Short Stories, Irish literature, Classics, Modern Fiction and Contemporary Literary Fiction, The Japanese Novel and post Colonial Asian Fiction, Yiddish Literature, The Legacy of the Austro-Hungarian Empire and quality historical novels are some of my Literary Interests





Saturday, March 10, 2012

Irish Short Story Week Year Two-Meet the Staff, Resources and a Place to stay for the event

Dunsany Castle-
plenty of room available for
event participants and visitors
Irish Short Story Week-Year Two
March 12 to March 22

Irish Folk and Fairy Tales
March 23 to March 29






The home of Irish women writers on the web





Large collection of Oscar Wilde,
lot of short stories and fairy tales

Bram Stoker's Short Stories

Miette's bedtime story Podcasts- Joyce , Lord Dunsany, Frank O'Connor and Sean O'Faolin, read beautifully  

Manybooks has complete short story collections
by George Moore, James Stephens, Lord Dunsany,
Edith Somerville and Ross Martin, Joseph Le Fanu,
Wilde, Joyce and other older writers you can download in Kindle or other formats, all free.

Many contemporary writers have one or two of their stories on their webpage.   Some of the best known of current writers like Kevin Barry and Claire Keegan can be found in the public archives of The New Yorker.


  Go here to listen to Tessa Hadly read "The Jungle" by Elizabeth Bowen.  -one of her better stories

The Staff from Irish Short Week Year One are back, some new editions will stop by. .   We also are changing the venue of the party from Elizabeth Bowen's family estate to Dunsany Castle near Tara, which is thought to be the oldest inhabited dwelling in Ireland.   It is the home of Lord Dunsany, to be featured twice, I think, during the event.   With 200 plus rooms it can hold a lot of people.  Occupied since 1180, it has plenty of ghosts and is home to numerous fairies.  Leprechauns are on call for those needing work done on their shoes.

"See you for Irish Short Story
Week, Ladies let me show you
my pot of gold"-Rory
Two members of The Reading Life Staff consider themselves in charge of Irish Short Story Week.   Rory, born in a wonderful story by the very American writer Stephen Vincent Benet, "The Luck of the Irish" will be returning.   He was around when Dunsany Castle was being built.  He and Camilla, the first literary lesbian vampire born in a work by Joseph Sheridan Le Fanu, will be cohosts.   They have a very strong rivalry, almost a sibling thing.    Carmilla likes to warn female guests to not fall for Rory's offer of a pot of gold and Rory insists Carmilla is really just in love with him and consumed by jealousy.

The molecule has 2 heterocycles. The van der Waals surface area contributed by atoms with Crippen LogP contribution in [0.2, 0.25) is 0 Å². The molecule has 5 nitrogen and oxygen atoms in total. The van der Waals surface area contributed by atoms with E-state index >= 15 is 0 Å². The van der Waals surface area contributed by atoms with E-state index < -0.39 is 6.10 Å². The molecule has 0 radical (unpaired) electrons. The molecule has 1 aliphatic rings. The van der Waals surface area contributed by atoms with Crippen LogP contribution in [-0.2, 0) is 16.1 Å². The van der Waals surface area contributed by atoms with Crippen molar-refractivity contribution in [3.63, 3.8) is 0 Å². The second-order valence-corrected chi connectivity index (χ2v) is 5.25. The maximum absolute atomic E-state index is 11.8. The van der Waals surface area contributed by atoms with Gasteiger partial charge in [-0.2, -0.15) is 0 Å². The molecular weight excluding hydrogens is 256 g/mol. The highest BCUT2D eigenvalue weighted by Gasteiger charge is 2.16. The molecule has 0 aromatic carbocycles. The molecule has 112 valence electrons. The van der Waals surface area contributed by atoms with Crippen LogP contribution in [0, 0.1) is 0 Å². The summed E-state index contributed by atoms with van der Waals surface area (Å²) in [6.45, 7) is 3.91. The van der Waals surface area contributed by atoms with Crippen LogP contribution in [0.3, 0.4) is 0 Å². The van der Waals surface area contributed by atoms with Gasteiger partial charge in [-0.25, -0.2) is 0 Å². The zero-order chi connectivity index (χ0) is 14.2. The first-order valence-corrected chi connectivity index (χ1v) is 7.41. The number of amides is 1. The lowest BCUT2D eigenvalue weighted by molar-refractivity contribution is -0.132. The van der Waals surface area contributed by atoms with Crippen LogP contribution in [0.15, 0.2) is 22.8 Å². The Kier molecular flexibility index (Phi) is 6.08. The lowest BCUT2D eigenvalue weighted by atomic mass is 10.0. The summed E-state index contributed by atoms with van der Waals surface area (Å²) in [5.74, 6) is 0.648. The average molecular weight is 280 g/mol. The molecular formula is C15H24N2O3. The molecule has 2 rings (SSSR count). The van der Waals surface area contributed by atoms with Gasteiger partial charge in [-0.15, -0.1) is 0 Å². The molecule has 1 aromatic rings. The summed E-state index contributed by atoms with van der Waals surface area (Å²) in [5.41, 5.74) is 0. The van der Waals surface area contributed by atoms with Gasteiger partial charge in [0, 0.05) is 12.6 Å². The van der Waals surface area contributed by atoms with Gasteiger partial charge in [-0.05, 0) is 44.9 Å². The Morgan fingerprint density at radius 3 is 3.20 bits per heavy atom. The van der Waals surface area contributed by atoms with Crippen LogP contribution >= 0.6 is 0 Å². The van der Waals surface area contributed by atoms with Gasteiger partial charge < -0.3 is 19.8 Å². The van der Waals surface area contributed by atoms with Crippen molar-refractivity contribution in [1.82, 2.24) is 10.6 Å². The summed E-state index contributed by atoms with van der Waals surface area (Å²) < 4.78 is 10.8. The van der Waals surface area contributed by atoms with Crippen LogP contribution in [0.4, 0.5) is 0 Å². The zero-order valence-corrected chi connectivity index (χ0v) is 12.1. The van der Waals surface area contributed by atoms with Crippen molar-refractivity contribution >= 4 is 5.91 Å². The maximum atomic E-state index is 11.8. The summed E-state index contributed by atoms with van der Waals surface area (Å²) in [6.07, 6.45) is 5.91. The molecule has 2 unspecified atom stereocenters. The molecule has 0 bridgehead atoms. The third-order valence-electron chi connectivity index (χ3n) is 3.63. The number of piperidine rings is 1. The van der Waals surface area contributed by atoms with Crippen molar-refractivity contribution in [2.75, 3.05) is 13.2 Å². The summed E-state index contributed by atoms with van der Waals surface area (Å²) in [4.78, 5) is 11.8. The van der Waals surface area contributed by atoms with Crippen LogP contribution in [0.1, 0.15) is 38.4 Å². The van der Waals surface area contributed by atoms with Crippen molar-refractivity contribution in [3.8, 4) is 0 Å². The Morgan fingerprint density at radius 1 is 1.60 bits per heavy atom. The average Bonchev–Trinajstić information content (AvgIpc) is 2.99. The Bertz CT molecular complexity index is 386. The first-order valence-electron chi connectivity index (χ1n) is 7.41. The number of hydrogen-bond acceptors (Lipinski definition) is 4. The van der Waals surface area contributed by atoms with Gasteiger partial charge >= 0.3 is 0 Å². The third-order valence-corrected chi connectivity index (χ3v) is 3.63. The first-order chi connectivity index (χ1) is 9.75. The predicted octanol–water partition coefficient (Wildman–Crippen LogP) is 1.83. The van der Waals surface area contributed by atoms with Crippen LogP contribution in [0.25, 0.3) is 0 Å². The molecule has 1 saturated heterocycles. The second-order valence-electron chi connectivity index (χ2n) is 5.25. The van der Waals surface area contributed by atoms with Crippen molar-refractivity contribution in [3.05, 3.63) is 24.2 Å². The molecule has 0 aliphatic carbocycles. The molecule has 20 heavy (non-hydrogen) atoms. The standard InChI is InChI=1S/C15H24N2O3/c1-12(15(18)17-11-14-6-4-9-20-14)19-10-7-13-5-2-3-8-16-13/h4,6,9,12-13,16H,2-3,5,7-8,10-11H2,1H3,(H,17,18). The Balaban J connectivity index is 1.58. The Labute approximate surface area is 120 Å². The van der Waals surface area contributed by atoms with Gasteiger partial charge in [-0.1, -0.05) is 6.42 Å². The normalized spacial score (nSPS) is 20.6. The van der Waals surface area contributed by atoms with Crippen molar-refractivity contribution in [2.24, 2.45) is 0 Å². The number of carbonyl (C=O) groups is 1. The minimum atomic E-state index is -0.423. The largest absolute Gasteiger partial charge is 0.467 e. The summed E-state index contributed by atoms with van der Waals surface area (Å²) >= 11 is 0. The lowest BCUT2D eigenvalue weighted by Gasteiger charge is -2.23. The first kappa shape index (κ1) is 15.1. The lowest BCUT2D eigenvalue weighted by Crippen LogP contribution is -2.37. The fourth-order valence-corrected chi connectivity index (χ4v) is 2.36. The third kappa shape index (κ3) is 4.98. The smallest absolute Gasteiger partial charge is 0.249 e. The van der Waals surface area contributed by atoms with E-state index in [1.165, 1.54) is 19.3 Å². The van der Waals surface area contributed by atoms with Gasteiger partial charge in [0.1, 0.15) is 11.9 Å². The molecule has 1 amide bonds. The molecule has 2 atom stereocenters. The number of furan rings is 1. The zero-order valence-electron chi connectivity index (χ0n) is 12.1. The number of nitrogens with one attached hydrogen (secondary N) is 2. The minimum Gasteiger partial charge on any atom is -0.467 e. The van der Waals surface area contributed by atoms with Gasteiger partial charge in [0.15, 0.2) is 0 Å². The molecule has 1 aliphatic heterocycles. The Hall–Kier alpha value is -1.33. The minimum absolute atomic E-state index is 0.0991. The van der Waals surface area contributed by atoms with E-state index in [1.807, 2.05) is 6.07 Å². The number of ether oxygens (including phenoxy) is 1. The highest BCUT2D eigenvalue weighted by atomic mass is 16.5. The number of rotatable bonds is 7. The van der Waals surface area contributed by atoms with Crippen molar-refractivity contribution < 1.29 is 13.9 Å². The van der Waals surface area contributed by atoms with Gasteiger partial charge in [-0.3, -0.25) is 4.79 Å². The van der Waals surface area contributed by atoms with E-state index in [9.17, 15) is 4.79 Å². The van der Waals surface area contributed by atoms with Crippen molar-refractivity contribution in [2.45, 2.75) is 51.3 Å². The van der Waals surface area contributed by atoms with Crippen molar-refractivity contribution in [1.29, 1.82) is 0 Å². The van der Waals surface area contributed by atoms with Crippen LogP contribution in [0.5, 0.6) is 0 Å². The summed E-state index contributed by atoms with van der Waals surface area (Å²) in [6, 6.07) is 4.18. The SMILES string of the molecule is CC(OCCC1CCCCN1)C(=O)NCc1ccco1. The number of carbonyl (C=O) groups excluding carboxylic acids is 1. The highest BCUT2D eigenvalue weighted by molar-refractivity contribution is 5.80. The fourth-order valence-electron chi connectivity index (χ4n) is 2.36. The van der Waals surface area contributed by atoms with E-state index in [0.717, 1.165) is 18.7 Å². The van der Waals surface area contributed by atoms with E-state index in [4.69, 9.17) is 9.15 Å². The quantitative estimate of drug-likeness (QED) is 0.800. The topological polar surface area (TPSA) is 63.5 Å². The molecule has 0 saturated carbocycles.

We hope to have some guests stop by also.   Eudora Welty might stop by to visit on Elizabeth Bowen day to relive the time Eudora spent at Bowen's country house and who knows who might stop by on Oscar Wilde day.   Samuel Beckett says he is waiting on someone to decide if he will join in or not.  
"Any needs you have for the event, see
me first, and tell Rory this is my event"-Camilla

There are really no big rules for joining in.   All you need to do is post on an Irish short story, as essay about Irish short stories or even a book about them like Frank O'Connor's The Lonely Voice:   A Study of the Short Story, at times a quirky work but a must read.    Post as much or as little as you want.  

This year I am including Irish-Australian authors like Barbara Baynton and Henry Handel (a woman).   I looked at the first ten comments on my blog back in July 2009 and 4 of those comments were by Australians and, assuming William Trevor is  right (and I certainly would not argue) the same conditions that made the short story the dominant literary form in Ireland, also were prevalent in part in Australia in the late 19th century when the genre of the Outback or Bush tale began.   Most of the writers were of Irish descent.
I am including more pictures this year and trying to make the stories come to life with quotes from everything from an early Bob Dylan album, The Crying of Lot 49, and ancient Indian poetry.

The greatest novelist, playwright, and poet of the 20th century all were from Ireland  as was Bram Stoker the creator of Dracula and Oscar Wilde, a true cultural icon world wide.  Oh yes Oscar's mother will be stopping by?  I wonder if Colum Tobin wrote an essay on Oscar and his mother?

There will be several stories written in the last couple of years by writers I think might well be featured on an Irish Short Story Week done in 2040 or so that will be featured.

We will spent some time in old castles, meet some ghosts and fairies, travel across the Atlantic and come home and spend a little too much time in graveyards.   We will do some serious drinking, fall in and out of love and hopefully learn something along the way.  I hope we will have some fun.

When you your post just comment anywhere on my blog, please and I will include your post in the final summation, just as I did last year.  

If you have any questions or comments please let me know.  My idea is to make it as easy as possible to join in.    There is no sign up sheet just post on your blog and let me know.   If you do not have a blog, I will be happy to host your post here.

I have a schedule which I will probably post again but you do not need to follow that.  

Mel u


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